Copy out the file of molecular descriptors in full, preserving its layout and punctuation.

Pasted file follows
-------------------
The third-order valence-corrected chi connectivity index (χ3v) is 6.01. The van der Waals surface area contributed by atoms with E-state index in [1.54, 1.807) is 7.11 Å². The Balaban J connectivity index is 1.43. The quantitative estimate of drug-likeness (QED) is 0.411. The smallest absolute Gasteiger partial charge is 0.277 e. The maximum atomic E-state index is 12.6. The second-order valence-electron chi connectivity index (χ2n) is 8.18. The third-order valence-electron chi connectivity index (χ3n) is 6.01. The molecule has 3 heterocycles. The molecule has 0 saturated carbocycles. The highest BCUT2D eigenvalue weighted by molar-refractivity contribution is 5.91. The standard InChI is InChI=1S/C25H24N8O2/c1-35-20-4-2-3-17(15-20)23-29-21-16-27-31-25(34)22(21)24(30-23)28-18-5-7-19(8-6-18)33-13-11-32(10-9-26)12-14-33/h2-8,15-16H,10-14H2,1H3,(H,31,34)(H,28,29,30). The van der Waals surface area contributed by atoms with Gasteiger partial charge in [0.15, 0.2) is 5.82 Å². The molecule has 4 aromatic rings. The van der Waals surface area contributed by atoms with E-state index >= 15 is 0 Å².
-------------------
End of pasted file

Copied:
The third-order valence-corrected chi connectivity index (χ3v) is 6.01. The van der Waals surface area contributed by atoms with E-state index in [1.54, 1.807) is 7.11 Å². The Balaban J connectivity index is 1.43. The quantitative estimate of drug-likeness (QED) is 0.411. The smallest absolute Gasteiger partial charge is 0.277 e. The maximum atomic E-state index is 12.6. The second-order valence-electron chi connectivity index (χ2n) is 8.18. The third-order valence-electron chi connectivity index (χ3n) is 6.01. The molecule has 3 heterocycles. The molecule has 0 saturated carbocycles. The highest BCUT2D eigenvalue weighted by molar-refractivity contribution is 5.91. The standard InChI is InChI=1S/C25H24N8O2/c1-35-20-4-2-3-17(15-20)23-29-21-16-27-31-25(34)22(21)24(30-23)28-18-5-7-19(8-6-18)33-13-11-32(10-9-26)12-14-33/h2-8,15-16H,10-14H2,1H3,(H,31,34)(H,28,29,30). The van der Waals surface area contributed by atoms with Gasteiger partial charge in [0.15, 0.2) is 5.82 Å². The molecule has 4 aromatic rings. The van der Waals surface area contributed by atoms with E-state index >= 15 is 0 Å².